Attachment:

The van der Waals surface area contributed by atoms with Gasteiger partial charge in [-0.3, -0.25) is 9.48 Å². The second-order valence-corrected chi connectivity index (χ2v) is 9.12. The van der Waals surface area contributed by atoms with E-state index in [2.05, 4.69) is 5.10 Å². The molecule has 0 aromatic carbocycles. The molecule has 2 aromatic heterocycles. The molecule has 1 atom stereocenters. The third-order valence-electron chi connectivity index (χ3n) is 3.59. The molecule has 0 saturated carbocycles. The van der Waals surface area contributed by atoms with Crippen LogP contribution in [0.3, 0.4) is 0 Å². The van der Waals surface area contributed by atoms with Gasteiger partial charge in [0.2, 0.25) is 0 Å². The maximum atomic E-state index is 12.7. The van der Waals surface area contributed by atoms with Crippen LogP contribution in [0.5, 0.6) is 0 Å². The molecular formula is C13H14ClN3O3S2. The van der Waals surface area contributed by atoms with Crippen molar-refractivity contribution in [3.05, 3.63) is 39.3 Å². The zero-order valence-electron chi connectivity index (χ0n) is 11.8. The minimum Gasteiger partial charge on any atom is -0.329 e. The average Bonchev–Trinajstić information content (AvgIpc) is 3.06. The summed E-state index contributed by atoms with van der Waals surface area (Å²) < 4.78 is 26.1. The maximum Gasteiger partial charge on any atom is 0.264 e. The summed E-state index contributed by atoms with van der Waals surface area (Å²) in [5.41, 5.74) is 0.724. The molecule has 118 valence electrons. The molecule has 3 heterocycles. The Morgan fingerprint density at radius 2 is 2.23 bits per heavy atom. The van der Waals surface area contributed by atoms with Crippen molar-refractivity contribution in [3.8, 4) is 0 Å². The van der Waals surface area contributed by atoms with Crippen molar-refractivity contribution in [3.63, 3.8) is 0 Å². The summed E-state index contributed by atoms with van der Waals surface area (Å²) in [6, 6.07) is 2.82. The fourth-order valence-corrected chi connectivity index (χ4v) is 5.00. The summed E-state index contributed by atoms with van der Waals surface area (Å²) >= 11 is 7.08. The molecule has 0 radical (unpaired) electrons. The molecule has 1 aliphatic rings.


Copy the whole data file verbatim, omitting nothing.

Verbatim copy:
The van der Waals surface area contributed by atoms with Gasteiger partial charge in [-0.3, -0.25) is 9.48 Å². The second-order valence-corrected chi connectivity index (χ2v) is 9.12. The van der Waals surface area contributed by atoms with E-state index in [2.05, 4.69) is 5.10 Å². The molecule has 0 aromatic carbocycles. The molecule has 2 aromatic heterocycles. The molecule has 1 atom stereocenters. The third-order valence-electron chi connectivity index (χ3n) is 3.59. The molecule has 0 saturated carbocycles. The van der Waals surface area contributed by atoms with Crippen LogP contribution in [0.3, 0.4) is 0 Å². The van der Waals surface area contributed by atoms with Gasteiger partial charge in [0.2, 0.25) is 0 Å². The maximum atomic E-state index is 12.7. The van der Waals surface area contributed by atoms with Crippen LogP contribution in [0.5, 0.6) is 0 Å². The molecular formula is C13H14ClN3O3S2. The van der Waals surface area contributed by atoms with Crippen molar-refractivity contribution in [3.05, 3.63) is 39.3 Å². The zero-order valence-electron chi connectivity index (χ0n) is 11.8. The minimum Gasteiger partial charge on any atom is -0.329 e. The average Bonchev–Trinajstić information content (AvgIpc) is 3.06. The summed E-state index contributed by atoms with van der Waals surface area (Å²) < 4.78 is 26.1. The maximum Gasteiger partial charge on any atom is 0.264 e. The summed E-state index contributed by atoms with van der Waals surface area (Å²) in [5.41, 5.74) is 0.724. The molecule has 118 valence electrons. The molecule has 3 heterocycles. The Morgan fingerprint density at radius 2 is 2.23 bits per heavy atom. The van der Waals surface area contributed by atoms with Crippen molar-refractivity contribution in [3.8, 4) is 0 Å². The van der Waals surface area contributed by atoms with Crippen molar-refractivity contribution in [3.63, 3.8) is 0 Å². The summed E-state index contributed by atoms with van der Waals surface area (Å²) in [6, 6.07) is 2.82. The fourth-order valence-corrected chi connectivity index (χ4v) is 5.00. The summed E-state index contributed by atoms with van der Waals surface area (Å²) >= 11 is 7.08. The molecule has 0 radical (unpaired) electrons. The molecule has 1 aliphatic rings.